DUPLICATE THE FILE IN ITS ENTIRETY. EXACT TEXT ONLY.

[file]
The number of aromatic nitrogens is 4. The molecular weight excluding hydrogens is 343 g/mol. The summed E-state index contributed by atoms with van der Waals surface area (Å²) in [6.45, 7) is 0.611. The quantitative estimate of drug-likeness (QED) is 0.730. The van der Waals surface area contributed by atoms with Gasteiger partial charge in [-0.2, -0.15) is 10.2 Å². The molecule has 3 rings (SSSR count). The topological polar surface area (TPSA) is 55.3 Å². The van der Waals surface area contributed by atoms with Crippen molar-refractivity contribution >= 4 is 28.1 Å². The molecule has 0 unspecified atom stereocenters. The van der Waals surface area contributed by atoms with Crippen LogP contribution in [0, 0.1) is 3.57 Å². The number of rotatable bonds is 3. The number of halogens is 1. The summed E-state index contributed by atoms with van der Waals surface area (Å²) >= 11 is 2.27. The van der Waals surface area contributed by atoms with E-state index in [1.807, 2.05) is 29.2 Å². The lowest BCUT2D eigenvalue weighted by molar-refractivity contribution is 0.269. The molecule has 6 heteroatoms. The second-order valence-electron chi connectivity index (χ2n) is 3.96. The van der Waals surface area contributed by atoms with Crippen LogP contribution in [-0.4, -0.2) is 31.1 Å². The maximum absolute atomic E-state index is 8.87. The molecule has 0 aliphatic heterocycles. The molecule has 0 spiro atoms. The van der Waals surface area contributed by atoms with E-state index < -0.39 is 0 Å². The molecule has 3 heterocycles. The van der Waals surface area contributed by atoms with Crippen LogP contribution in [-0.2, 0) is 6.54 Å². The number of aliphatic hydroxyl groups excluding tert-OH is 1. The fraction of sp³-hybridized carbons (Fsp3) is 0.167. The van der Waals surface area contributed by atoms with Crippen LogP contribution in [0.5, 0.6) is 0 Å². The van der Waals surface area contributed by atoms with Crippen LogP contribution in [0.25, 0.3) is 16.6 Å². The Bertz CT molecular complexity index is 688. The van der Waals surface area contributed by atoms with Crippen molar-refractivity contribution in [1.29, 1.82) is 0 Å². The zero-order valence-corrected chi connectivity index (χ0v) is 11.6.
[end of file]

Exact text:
The number of aromatic nitrogens is 4. The molecular weight excluding hydrogens is 343 g/mol. The summed E-state index contributed by atoms with van der Waals surface area (Å²) in [6.45, 7) is 0.611. The quantitative estimate of drug-likeness (QED) is 0.730. The van der Waals surface area contributed by atoms with Gasteiger partial charge in [-0.2, -0.15) is 10.2 Å². The molecule has 3 rings (SSSR count). The topological polar surface area (TPSA) is 55.3 Å². The van der Waals surface area contributed by atoms with Crippen molar-refractivity contribution >= 4 is 28.1 Å². The molecule has 0 unspecified atom stereocenters. The van der Waals surface area contributed by atoms with Crippen LogP contribution in [0, 0.1) is 3.57 Å². The number of rotatable bonds is 3. The number of halogens is 1. The summed E-state index contributed by atoms with van der Waals surface area (Å²) >= 11 is 2.27. The van der Waals surface area contributed by atoms with E-state index in [1.807, 2.05) is 29.2 Å². The lowest BCUT2D eigenvalue weighted by molar-refractivity contribution is 0.269. The molecule has 6 heteroatoms. The second-order valence-electron chi connectivity index (χ2n) is 3.96. The van der Waals surface area contributed by atoms with Crippen LogP contribution in [-0.4, -0.2) is 31.1 Å². The maximum absolute atomic E-state index is 8.87. The molecule has 0 aliphatic heterocycles. The molecule has 0 spiro atoms. The van der Waals surface area contributed by atoms with E-state index < -0.39 is 0 Å². The molecule has 3 heterocycles. The van der Waals surface area contributed by atoms with Crippen LogP contribution in [-0.2, 0) is 6.54 Å². The number of aliphatic hydroxyl groups excluding tert-OH is 1. The fraction of sp³-hybridized carbons (Fsp3) is 0.167. The van der Waals surface area contributed by atoms with Crippen LogP contribution in [0.5, 0.6) is 0 Å². The van der Waals surface area contributed by atoms with Crippen LogP contribution in [0.25, 0.3) is 16.6 Å². The Bertz CT molecular complexity index is 688. The van der Waals surface area contributed by atoms with Crippen molar-refractivity contribution in [1.29, 1.82) is 0 Å². The zero-order valence-corrected chi connectivity index (χ0v) is 11.6.